Samuel Taylor Coleridge
Who Wins: Uncertain
I can kinda see the appeal in fighting Coleridge but the dude is high like literally all the time. This makes his movesets and strength of will unpredictable on any given day. Go ahead and fight him but it’ll take some planning beforehand. Be prepared to face his full force if you interrupt his writing OR be prepared for him to make up some bullshit about you interrupting him afterwards if he loses.

Robert Southey
Who Wins: You
I mean sure, it’s a pretty guaranteed win and it’d be cool to say you beat the guy who wrote the three bears but. He’s a pretty nice guy?? And you want to fight him?? Does he deserve that? Your call man.

William Wordsworth
Who Wins: You (with proper precautions)
Yes for the love of god fight this man oh my god. Fight him. Please. If he cries about your hatred and lack of appreciation for poetry fight him more I will paY YOU. You will win! Easily!! (IMPORTANT NOTE: This outcome is only guaranteed if he is alone. If he is with Dorothy do not approach repeat DO NOT APPROACH)

Dorothy Wordsworth
Who Wifuck this I’m not finishing this you shouldn’t even be reading this the thought should not even be crossing your mind to fight Dorothy DO NOT APPROACH DOROTHY

Robert Burns
Who Wins: Me
I don’t care what anyone says the man is fragile and I will not stand for this. He wrote his most famous poem for a little field mouse and you may not touch him. Fight me.

George Gordon (Lord Byron)
Who Wins: Byron
Byron is 100% the equivalent of that kid in your class who took dodgeball way too seriously. AND he works out. This is a no-brainer–give him any reason to fight and he will fight you, defeat you, loudly tell his friends about your levels of hotness afterward, and then even later might ask you out for a drink. Byron will win. You’re probably going to fight him anyway. I don’t blame you.

Percy Shelley
Who Wins: You
EDITED: Originally there was a warning here about the ethics of fighting “mild-mannered Shelley” but I have since acquired the fucker’s receipts and I now give you full permission to fight Percy “sure babe write your scary story I’m gonna go have sex with a bunch of the people we’re staying with I love our open marriage” Shelley. You will win and Mary will probably watch.

John Keats
Who Wins: You (but ultimately Keats)
What the fuck. Wjha t e the f ukc this is too much for me. What are you gonna do, sneeze and knock him over?? Honestly fuck this, if you fight Keats anyone with even the slightest grasp of the cruel ironies of life will turn on you and then congrats on being hated by everyone forever. Bad idea. Goddamn. (ALSO HE’S BARELY FIVE FEET TALL LIKE I’M YELLING!! WHY WOULD YOU DO THIS)

Original art for MGM’S Marvelous Wizard of Oz (1975).  Pencils by “Jovial” John Buscema.  Inks by "Trailblazin’“ Tony DeZuniga.  Letters by "I Don’t Have A Cool Nickname Because I Worked Exclusively With DC” Gaspar Saladino.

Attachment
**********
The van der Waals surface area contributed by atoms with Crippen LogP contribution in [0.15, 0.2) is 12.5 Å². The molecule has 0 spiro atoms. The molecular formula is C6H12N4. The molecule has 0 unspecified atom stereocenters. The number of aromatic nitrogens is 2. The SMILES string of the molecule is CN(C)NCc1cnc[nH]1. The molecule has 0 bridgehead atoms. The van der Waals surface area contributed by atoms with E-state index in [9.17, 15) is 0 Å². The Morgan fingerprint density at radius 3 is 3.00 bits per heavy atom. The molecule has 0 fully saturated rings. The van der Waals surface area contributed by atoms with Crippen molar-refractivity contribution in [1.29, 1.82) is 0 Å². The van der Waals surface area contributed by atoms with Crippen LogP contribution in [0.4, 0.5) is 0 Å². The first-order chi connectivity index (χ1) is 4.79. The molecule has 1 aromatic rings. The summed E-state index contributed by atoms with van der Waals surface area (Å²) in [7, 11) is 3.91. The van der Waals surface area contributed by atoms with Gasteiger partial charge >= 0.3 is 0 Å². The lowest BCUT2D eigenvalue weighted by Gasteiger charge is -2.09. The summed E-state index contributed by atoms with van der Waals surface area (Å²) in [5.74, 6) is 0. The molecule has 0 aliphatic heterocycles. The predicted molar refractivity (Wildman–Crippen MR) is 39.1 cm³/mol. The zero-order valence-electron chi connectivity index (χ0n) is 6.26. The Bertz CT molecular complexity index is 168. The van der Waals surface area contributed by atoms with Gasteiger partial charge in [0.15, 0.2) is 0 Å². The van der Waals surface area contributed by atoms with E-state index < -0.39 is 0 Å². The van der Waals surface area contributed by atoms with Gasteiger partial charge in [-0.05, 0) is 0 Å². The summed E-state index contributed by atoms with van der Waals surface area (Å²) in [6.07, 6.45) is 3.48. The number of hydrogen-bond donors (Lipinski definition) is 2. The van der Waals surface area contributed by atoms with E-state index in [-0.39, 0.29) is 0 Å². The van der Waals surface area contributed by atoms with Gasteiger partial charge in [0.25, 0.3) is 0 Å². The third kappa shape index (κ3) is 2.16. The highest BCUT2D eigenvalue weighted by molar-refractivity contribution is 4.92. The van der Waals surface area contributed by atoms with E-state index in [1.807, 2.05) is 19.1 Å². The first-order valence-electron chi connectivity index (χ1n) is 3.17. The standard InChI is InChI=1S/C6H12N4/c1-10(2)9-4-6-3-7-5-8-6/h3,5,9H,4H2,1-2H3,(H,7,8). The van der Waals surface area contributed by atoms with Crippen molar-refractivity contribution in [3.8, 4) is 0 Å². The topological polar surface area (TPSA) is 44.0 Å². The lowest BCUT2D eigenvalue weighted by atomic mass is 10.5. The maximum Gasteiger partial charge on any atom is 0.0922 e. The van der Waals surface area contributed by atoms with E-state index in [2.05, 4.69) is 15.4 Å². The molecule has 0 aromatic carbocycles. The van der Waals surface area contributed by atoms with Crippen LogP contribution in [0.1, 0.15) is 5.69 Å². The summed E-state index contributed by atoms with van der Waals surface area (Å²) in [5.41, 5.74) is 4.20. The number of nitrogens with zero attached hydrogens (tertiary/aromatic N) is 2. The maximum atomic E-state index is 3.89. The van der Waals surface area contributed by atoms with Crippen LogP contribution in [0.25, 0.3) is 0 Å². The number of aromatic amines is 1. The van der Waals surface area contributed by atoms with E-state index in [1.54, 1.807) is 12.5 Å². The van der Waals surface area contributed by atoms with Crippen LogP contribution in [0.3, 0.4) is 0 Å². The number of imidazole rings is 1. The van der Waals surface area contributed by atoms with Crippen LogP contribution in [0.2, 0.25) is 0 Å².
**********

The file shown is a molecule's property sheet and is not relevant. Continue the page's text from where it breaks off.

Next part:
I found this on eBay tonight and had to share it immediately.  And if anyone has $600 lying around, it’d make an excellent belated Christmas present for me.  Because seriously, if there’s one thing I love even more than Oz, it’s comics, and bronze age comics are my favorite era of Marvel and DC.

I hope you realize that L. Frank Baum invented the Magical Girl genre.

For real, though—

  • As far as I can see, all his protagonists are young girls.
  • Except for that one boy who, you know, turned out to be the Lost Princess of Oz.
  • And who then made a habit of rounding up ordinary girls from the Real World to serve as her royal companions so that they could go on adventures together and face down whatever evil Oz had to offer.
  • Emphasis on friendship.
  • Glinda the Good. Enough said.
  • Sparkling shoes that take you places.
  • JUST LOOK AT OZMA FOR A SEC.

16 Americans

Pioneering MoMA curator Dorothy Miller was renowned for her ability to scope out and promote innovative artistic talent, but even by her standards it was clear she had organized something extraordinary with 16 Americans. The 1959 exhibition was the fifth in the Americans series, which introduced exceptional contemporary American artists. In the accompanying catalogue, Miller mused that the show had an “unusually fresh, richly varied, vigorous, and youthful character.” The work on display was groundbreaking, even to the point of vexing some conservative critics, who dismissed as folly works such as Robert Rauschenberg’s Combine paintings, Jasper Johns’s flags and targets, and especially four nearly monochromatic black paintings by a 23-year-old Frank Stella. The chances Miller took paid rich dividends: while initially controversial, the work in this exhibition would set the stage for the eclecticism and experimentation of the decade to come and soon be established as iconic American art. Check out the catalogue, exhibition views, and more at mo.ma/52exhibitions.